After taking a step back and examining all of this from a larger perspective, the chain of events is still evident and accurate, though much less linear. During the height of the Egyptian Revolution in late winter and early spring, thousands of citizens of the state of Wisconsin occupied the state’s Capitol building and the surrounding grounds in order to protest a contentious anti-union law. Demonstrators drew parallels between their situation and that in Egypt, and the Egyptians noticed, sending orders of pizza and other assistance in solidarity. Similarly, during the past year Israel was roiled by extraordinarily large (and tactically similar) demonstrations focused on deteriorating living conditions, and anti-austerity protests swept most of Europe, notably including the occupation-style tactics of Spain’s Indignados. A large anti-corruption movement emerged in India, masses of Mexicans indicated that they feel the Drug War must end, and Evo Morales’s Bolivian government’s construction program drew the ire of some of its indigenous supporters. This is just a sample.
In other words, 2011 has been a busy year, and much of the aforementioned activity crossed national (and ethnic, and religious) boundaries, with activists in different countries communicating with one another and coordinating their activities internationally, or at least acting in solidarity with those they see as their brethren. This stands to reason. All of these movements are battling neoliberalism, the guiding principle of Western governments and their foreign satraps for over three decades. Under the guise of such slogans as “free markets,” “free trade,” and the like, the end result is privatization of gains and socialization of risk, or, to put it another way, welfare for the rich and free markets for the poor. Corporations and the wealthiest classes receive tax breaks and subsidies in ordinary times and bailouts in emergencies, all under the stated rationale that this will result in increased investment, thereby spreading prosperity to the rest of society through a “trickle-down” effect. Meanwhile, various social programs and measures designed to protect workers, the environment, and the disadvantaged are weakened or eliminated entirely, in the name of austerity, among other things.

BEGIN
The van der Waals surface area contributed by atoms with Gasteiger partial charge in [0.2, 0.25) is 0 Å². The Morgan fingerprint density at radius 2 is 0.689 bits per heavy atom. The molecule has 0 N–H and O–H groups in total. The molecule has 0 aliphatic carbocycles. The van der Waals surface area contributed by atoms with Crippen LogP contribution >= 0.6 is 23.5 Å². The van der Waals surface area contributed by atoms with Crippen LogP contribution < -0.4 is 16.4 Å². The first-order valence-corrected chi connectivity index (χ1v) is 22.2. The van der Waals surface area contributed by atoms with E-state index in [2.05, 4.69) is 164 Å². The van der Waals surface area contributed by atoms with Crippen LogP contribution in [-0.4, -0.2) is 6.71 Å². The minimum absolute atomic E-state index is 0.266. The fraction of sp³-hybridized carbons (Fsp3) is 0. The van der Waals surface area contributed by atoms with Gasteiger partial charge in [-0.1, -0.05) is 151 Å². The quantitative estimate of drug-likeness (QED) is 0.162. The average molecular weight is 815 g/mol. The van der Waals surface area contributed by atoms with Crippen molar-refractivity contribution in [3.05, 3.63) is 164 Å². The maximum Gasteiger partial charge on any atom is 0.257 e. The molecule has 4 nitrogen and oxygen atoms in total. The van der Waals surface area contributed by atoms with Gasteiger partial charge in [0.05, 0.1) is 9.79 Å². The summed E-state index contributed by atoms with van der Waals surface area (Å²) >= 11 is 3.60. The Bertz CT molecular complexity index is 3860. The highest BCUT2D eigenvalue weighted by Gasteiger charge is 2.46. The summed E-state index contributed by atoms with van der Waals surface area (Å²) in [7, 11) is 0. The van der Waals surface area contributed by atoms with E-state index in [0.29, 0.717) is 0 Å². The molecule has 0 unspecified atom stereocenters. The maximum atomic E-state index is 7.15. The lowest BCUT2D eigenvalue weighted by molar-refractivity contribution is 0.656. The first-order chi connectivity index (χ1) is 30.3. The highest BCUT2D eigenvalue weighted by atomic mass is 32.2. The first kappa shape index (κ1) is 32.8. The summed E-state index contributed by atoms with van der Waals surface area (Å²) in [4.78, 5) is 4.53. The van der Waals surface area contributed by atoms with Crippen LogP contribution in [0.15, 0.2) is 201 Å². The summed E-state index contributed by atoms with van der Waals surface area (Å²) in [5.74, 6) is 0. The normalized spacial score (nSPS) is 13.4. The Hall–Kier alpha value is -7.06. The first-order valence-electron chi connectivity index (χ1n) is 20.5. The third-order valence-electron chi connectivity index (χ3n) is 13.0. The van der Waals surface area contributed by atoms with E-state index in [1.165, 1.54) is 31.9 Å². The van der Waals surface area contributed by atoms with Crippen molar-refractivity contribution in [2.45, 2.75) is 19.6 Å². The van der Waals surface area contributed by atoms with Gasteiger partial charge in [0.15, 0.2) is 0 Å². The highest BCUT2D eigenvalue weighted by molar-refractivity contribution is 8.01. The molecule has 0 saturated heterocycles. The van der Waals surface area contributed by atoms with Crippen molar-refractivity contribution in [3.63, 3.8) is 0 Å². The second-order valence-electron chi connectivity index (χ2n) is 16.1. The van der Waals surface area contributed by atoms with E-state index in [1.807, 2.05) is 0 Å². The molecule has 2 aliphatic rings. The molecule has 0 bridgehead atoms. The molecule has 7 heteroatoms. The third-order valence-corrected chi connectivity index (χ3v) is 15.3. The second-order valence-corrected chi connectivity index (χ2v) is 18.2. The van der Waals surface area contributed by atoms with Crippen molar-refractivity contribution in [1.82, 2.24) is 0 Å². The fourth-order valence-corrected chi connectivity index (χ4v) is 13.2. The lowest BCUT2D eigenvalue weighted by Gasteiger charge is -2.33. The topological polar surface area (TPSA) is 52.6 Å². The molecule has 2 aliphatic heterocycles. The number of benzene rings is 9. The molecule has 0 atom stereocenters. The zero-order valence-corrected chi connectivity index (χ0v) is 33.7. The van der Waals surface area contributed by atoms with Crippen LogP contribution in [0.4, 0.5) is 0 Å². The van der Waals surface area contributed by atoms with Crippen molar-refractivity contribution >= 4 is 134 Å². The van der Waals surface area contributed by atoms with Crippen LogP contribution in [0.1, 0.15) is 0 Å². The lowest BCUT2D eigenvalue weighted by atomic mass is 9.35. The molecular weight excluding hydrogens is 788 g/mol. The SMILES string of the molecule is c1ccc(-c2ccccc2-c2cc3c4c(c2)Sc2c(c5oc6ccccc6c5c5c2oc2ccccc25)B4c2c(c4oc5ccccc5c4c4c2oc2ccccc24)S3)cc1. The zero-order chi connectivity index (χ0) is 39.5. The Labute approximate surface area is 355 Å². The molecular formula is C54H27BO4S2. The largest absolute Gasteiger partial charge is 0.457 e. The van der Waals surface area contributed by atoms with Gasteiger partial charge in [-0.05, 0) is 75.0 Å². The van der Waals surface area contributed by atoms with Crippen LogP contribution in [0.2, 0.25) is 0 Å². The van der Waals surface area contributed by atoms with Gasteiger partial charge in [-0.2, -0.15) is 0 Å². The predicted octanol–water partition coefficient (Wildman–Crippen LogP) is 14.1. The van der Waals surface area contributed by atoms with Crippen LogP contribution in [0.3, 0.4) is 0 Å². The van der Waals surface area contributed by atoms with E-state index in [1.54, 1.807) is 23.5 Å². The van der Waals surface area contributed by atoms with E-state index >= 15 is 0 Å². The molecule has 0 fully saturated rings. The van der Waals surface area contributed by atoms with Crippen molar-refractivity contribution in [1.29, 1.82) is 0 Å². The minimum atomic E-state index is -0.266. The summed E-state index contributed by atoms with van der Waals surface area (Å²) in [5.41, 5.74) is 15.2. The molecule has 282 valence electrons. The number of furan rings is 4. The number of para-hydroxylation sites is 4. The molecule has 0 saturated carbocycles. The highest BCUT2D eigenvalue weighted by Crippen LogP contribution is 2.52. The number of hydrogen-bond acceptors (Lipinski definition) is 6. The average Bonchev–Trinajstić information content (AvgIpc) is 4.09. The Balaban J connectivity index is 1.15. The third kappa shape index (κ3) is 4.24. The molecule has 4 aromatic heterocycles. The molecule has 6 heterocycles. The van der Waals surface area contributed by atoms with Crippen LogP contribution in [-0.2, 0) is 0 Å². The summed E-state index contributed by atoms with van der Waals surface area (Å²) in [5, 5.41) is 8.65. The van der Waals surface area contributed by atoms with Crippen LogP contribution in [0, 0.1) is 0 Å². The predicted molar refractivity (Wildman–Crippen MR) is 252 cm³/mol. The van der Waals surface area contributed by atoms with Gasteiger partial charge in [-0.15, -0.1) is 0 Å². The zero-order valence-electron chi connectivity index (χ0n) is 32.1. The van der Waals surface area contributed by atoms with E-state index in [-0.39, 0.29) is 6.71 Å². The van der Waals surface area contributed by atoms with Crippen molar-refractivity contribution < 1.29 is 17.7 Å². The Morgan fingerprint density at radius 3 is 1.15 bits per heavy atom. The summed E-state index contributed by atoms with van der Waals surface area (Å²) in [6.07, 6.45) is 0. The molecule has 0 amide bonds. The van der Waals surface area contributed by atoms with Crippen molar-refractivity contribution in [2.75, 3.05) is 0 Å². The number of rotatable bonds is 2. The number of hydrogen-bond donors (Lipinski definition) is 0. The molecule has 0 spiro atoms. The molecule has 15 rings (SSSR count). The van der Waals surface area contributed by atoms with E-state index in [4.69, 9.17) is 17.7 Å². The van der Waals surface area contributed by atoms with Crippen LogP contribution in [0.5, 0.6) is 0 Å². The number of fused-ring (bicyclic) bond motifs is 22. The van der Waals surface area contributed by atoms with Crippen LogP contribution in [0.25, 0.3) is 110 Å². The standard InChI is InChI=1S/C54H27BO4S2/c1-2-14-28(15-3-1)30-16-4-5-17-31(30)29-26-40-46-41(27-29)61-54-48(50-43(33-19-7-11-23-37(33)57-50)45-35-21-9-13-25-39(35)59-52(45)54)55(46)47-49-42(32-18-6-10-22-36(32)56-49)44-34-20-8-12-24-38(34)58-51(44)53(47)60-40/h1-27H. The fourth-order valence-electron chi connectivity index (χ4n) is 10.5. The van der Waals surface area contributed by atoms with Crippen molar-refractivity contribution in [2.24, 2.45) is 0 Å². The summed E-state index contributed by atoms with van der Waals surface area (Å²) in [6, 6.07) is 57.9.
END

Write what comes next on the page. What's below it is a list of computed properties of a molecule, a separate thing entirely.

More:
Perhaps unsurprisingly, these trends were initiated by those who grew up with all the advantages they sought to remove. By the 1970s, most of those on both sides of the North Atlantic who had struggled, often in the face of lethal opposition, for such things as labor rights, progressive taxation, workplace safety, universal education, environmental protections, and the like were dead, and their descendants had known nothing but the resulting broad-based prosperity that followed, at least in peacetime. Either a lack of appreciation for these struggles created an environment where they could be lumped in with “big government” in general as the cause of the stagflation and other economic problems of that era, or reactionary elements finally saw an opportunity to roll back changes they had violently opposed for generations, or perhaps both scenarios are true.
In any case, the 1980s saw Margaret Thatcher declaring “there is no alternative” to the neoliberal prescriptions of the era, while in the United States, the Reagan Administration famously pursued “trickle-down economics,” also known as “Reaganomics.” The change seems striking when one considers that Reagan’s Republican predecessors such as Eisenhower and Nixon dismissed such policies in their terms in office, and even his own Vice President, George Herbert Walker Bush, had earlier referred to neoliberalism as “voodoo economics.” In other developed nations around the world, neoliberal reforms similarly flew in the face of a hard-won social compact, and while such reforms were most enthusiastically pursued in the United States and United Kingdom, they proceeded apace almost everywhere, to varying extents.
Resistance was immediate, with activists pointing out that the First World was now experiencing what the Third World had experienced for centuries at the hands of foreign imperialists and their local collaborators. A perfect example is the British de-industrialization of the Indian subcontinent, with its motive to protect the fortunes of British industrialists and resulting in calamitous effects that are still being felt today. This was the general pattern for Euro-American-Japanese-etc. imperialism for ages. The phrase “local collaborators” is crucial, because very often the elites of the colonized nations were indispensable to the process of empire, and as time went by, imperialists dispensed with colonization (or even direct rule) entirely, instead ruling through compliant clients. This has been the preferred method of the United States (notwithstanding Hawaii, the Philippines, and elsewhere,) and thus it is fitting that the first successful resistance to neoliberalism emerged in Latin America.